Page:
"Tim and Barbara (Lydon) have a contagious respect and love and stewardship of that wilderness area," she said. "I don't think anybody could spend a day - let alone a week - with them and not come away with some of that enthusiasm."
When she wasn't helping the rangers, she was intent on her art. Capturing the ice in paint was a particularly addicting exercise, she said.
"There's something about ice as an artist that keeps you coming back and trying to capture it," she said. "It's an incredible thing, and you think you'd be able to put it on paper, but it's really difficult.
She said she also loved the lingering low angle of light in the mornings and evenings, and the contrast of that peach-rose glow with the deep indigo ice. If she'd had an unlimited supply of paper - and time - she could have kept going indefinitely.
"I could spend a lifetime easily painting what I experienced there in a week," she said.
Leon Ingulsrud, director
A self-described "city mouse with hiking boots," New York-based director Leon Ingulsrud was a little nervous on his first night in the wilderness.
"I hadn't slept in a sleeping bag outside for literally decades, since I was a kid," he said. "And that was surprisingly nerve-racking. In the middle of the night, I would wake up and it would be totally dark and I would have this wild fear that there was a bear in the tent with me."
But fear was soon overwhelmed by awe and happiness and Ingulsrud quickly adjusted to the unusual setting and made the most of his time.
"I was overjoyed the whole time," he said. "I kept freaking out."
Ingulsrud's appreciation for the experience was heightened by the fact that he had just been released from the hospital, and had almost missed the trip entirely. Through the dedication of his doctor and the flexibility of the rangers, he was able to make it work on the very last week of the rangers' season, in early September.
Ingulsrud applied for the artist-in-residency program to familiarize himself with the setting of his current project, "The Blue Bear," a play based on the memoir by Lynn Schooler opening at Perseverance Theatre next month. "The Blue Bear" describes Schooler's experiences with his good friend, Japanese wildlife photographer Michio Hoshino, as they explore and search for the elusive blue or glacier bear throughout Southeast Alaska.
"It's the story of two men that not only happens in Southeast Alaska, but it's almost a triangular relationship. There's intense - love is almost too weak a word, it's too easily used, but these two men's relationship to this environment is profound and amazing."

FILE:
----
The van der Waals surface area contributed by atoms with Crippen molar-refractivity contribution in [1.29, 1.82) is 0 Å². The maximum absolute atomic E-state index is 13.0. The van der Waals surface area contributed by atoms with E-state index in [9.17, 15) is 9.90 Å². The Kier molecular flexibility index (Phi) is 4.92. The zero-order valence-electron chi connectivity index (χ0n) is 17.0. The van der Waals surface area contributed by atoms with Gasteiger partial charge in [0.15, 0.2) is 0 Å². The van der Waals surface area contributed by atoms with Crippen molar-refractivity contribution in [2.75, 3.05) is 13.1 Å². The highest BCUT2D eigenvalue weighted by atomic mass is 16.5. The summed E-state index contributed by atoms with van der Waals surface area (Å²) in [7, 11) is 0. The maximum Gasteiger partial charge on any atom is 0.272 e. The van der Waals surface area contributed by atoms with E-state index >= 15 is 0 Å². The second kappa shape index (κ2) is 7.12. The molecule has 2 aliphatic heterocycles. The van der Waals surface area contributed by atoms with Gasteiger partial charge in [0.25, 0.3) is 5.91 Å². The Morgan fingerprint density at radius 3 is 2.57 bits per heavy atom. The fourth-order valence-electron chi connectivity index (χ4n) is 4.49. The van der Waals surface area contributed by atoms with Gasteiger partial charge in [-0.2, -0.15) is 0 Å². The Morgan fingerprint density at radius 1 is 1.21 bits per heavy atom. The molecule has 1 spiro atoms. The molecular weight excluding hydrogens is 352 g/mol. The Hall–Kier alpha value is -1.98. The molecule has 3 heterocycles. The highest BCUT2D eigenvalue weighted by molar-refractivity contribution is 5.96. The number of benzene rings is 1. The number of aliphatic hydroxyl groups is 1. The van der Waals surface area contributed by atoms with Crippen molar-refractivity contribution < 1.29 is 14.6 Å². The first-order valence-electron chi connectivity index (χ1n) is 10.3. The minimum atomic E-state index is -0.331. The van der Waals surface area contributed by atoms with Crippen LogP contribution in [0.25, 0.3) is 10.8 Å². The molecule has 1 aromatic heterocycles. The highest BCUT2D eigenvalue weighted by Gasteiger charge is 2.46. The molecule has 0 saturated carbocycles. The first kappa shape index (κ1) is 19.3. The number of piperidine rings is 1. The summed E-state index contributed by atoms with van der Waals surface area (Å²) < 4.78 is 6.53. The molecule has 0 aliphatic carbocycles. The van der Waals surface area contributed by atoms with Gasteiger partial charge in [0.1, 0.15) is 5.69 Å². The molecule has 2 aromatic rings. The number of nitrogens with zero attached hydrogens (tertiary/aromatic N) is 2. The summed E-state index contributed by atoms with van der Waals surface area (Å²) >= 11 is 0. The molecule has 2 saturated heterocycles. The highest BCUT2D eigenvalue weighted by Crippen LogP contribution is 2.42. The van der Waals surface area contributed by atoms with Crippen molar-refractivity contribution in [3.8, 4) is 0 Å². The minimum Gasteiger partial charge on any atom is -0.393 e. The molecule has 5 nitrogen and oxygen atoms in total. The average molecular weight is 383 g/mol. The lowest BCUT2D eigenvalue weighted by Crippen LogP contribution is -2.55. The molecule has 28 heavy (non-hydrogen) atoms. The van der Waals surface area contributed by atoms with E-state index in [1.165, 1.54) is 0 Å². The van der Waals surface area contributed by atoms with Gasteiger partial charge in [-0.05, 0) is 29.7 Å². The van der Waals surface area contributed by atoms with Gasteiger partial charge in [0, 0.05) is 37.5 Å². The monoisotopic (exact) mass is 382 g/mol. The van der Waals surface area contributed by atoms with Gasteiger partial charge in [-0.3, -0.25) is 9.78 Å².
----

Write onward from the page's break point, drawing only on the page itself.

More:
Ingulsrud's exploration of his art was a bit more abstract than that pursued by Schwartz-Yeager and Jensen, and involved in-depth philosophical discussions with ranger Tim Lydon and others about the meaning of wilderness and man's role within it.
"(Talking with the rangers) was much more of the process than I thought it was going to be," he said. "They knew the book really well, and in various situations they would quote things to me, or they would point something out and say, "That's what Lynn's talking about.' It was just like having these four really smart dramaturges in the actual environment."
The Lydons also offered him another real-life example of the intense bond with the land that Schooler expresses in his books. On the last day of their stay, he said, ranger Barbara Lydon was on the verge of tears because they had to leave the area.
"That direct love for the place is a huge part of 'The Blue Bear,' that kind of connection to a place," he said. "It was really moving. I would never claim to have a tenth of that depth of feeling, but I definitely have it. If there was a piece of paper I could sign that would guarantee that I would go back there, I would give up a lot to get back."
One of the ways the experience heightened his perspective and fed his approach to the play was in his ability to see the land underneath and between the manmade environments where he spends his time, even in New York, and in his awareness of the interconnectedness between wilderness and human culture.
"When I came back to Juneau, how I looked at this place totally changed," he said. "In a weird way I could see Juneau without Juneau, could see more clearly what it was. And that sensation stayed with me even when I went back to New York. It was a really clear day flying back, (and I could see) the slow accumulation of how cities took over the wilderness. And just the idea that New York is not a separate dimension from wilderness. It's on top of it, or it's intermingled with it. It's a more intensive version of that tent."